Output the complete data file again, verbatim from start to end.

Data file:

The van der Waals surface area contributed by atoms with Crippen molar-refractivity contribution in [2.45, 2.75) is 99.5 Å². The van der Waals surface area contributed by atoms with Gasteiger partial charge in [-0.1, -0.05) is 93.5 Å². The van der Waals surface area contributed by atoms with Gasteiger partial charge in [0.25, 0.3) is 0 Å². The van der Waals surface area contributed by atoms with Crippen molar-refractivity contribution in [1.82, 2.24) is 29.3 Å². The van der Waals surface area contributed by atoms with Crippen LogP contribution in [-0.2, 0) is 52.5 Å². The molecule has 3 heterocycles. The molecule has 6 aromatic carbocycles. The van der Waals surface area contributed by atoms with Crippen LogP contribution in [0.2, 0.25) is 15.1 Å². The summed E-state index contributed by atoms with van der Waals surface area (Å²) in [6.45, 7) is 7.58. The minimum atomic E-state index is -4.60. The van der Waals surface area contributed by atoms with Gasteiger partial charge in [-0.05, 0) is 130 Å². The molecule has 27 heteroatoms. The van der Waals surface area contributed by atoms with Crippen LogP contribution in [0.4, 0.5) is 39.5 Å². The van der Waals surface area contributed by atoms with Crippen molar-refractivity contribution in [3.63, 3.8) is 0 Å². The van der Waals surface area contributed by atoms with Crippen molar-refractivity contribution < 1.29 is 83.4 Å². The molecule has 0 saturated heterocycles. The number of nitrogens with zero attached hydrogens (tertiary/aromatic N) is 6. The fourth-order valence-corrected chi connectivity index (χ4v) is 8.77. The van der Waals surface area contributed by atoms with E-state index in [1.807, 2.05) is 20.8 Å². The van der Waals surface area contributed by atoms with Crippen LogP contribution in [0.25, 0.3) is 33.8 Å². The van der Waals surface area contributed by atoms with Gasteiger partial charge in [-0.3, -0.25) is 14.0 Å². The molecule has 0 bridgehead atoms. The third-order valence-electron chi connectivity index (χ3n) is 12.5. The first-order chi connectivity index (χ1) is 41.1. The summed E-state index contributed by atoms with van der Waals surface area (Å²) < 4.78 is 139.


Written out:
The van der Waals surface area contributed by atoms with Crippen molar-refractivity contribution in [2.45, 2.75) is 99.5 Å². The van der Waals surface area contributed by atoms with Gasteiger partial charge in [-0.1, -0.05) is 93.5 Å². The van der Waals surface area contributed by atoms with Gasteiger partial charge in [0.25, 0.3) is 0 Å². The van der Waals surface area contributed by atoms with Crippen molar-refractivity contribution in [1.82, 2.24) is 29.3 Å². The van der Waals surface area contributed by atoms with Crippen LogP contribution in [-0.2, 0) is 52.5 Å². The molecule has 3 heterocycles. The molecule has 6 aromatic carbocycles. The van der Waals surface area contributed by atoms with Crippen LogP contribution in [0.2, 0.25) is 15.1 Å². The summed E-state index contributed by atoms with van der Waals surface area (Å²) in [6.45, 7) is 7.58. The minimum atomic E-state index is -4.60. The van der Waals surface area contributed by atoms with Gasteiger partial charge in [-0.05, 0) is 130 Å². The molecule has 27 heteroatoms. The van der Waals surface area contributed by atoms with Crippen LogP contribution in [0.4, 0.5) is 39.5 Å². The van der Waals surface area contributed by atoms with Crippen molar-refractivity contribution in [3.63, 3.8) is 0 Å². The van der Waals surface area contributed by atoms with Crippen molar-refractivity contribution < 1.29 is 83.4 Å². The molecule has 0 saturated heterocycles. The number of nitrogens with zero attached hydrogens (tertiary/aromatic N) is 6. The fourth-order valence-corrected chi connectivity index (χ4v) is 8.77. The van der Waals surface area contributed by atoms with E-state index in [1.807, 2.05) is 20.8 Å². The van der Waals surface area contributed by atoms with Crippen LogP contribution in [0.25, 0.3) is 33.8 Å². The van der Waals surface area contributed by atoms with Gasteiger partial charge in [-0.3, -0.25) is 14.0 Å². The molecule has 0 bridgehead atoms. The third-order valence-electron chi connectivity index (χ3n) is 12.5. The first-order chi connectivity index (χ1) is 41.1. The summed E-state index contributed by atoms with van der Waals surface area (Å²) < 4.78 is 139.